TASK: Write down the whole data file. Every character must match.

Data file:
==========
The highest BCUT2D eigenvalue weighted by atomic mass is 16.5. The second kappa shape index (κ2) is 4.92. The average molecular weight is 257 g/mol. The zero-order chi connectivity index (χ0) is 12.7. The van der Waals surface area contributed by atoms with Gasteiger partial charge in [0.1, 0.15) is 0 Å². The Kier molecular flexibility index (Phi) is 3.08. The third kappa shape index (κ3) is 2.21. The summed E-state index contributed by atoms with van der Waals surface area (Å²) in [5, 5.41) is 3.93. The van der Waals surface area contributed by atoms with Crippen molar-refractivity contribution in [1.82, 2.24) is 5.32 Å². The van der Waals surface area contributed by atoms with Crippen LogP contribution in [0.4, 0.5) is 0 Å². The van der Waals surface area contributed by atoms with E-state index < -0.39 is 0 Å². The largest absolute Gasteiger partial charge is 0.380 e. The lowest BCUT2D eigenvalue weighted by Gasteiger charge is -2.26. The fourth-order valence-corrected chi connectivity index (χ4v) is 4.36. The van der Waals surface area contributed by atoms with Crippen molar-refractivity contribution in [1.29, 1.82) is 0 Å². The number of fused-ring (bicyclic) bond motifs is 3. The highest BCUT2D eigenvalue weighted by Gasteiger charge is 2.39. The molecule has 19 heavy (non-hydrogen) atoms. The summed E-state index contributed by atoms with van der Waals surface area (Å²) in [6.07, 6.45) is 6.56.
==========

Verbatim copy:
The highest BCUT2D eigenvalue weighted by atomic mass is 16.5. The second kappa shape index (κ2) is 4.92. The average molecular weight is 257 g/mol. The zero-order chi connectivity index (χ0) is 12.7. The van der Waals surface area contributed by atoms with Gasteiger partial charge in [0.1, 0.15) is 0 Å². The Kier molecular flexibility index (Phi) is 3.08. The third kappa shape index (κ3) is 2.21. The summed E-state index contributed by atoms with van der Waals surface area (Å²) in [5, 5.41) is 3.93. The van der Waals surface area contributed by atoms with Crippen molar-refractivity contribution in [1.82, 2.24) is 5.32 Å². The van der Waals surface area contributed by atoms with Crippen LogP contribution in [0.4, 0.5) is 0 Å². The van der Waals surface area contributed by atoms with E-state index < -0.39 is 0 Å². The largest absolute Gasteiger partial charge is 0.380 e. The lowest BCUT2D eigenvalue weighted by Gasteiger charge is -2.26. The fourth-order valence-corrected chi connectivity index (χ4v) is 4.36. The van der Waals surface area contributed by atoms with Crippen molar-refractivity contribution in [1.29, 1.82) is 0 Å². The number of fused-ring (bicyclic) bond motifs is 3. The highest BCUT2D eigenvalue weighted by Gasteiger charge is 2.39. The molecule has 19 heavy (non-hydrogen) atoms. The summed E-state index contributed by atoms with van der Waals surface area (Å²) in [6.07, 6.45) is 6.56.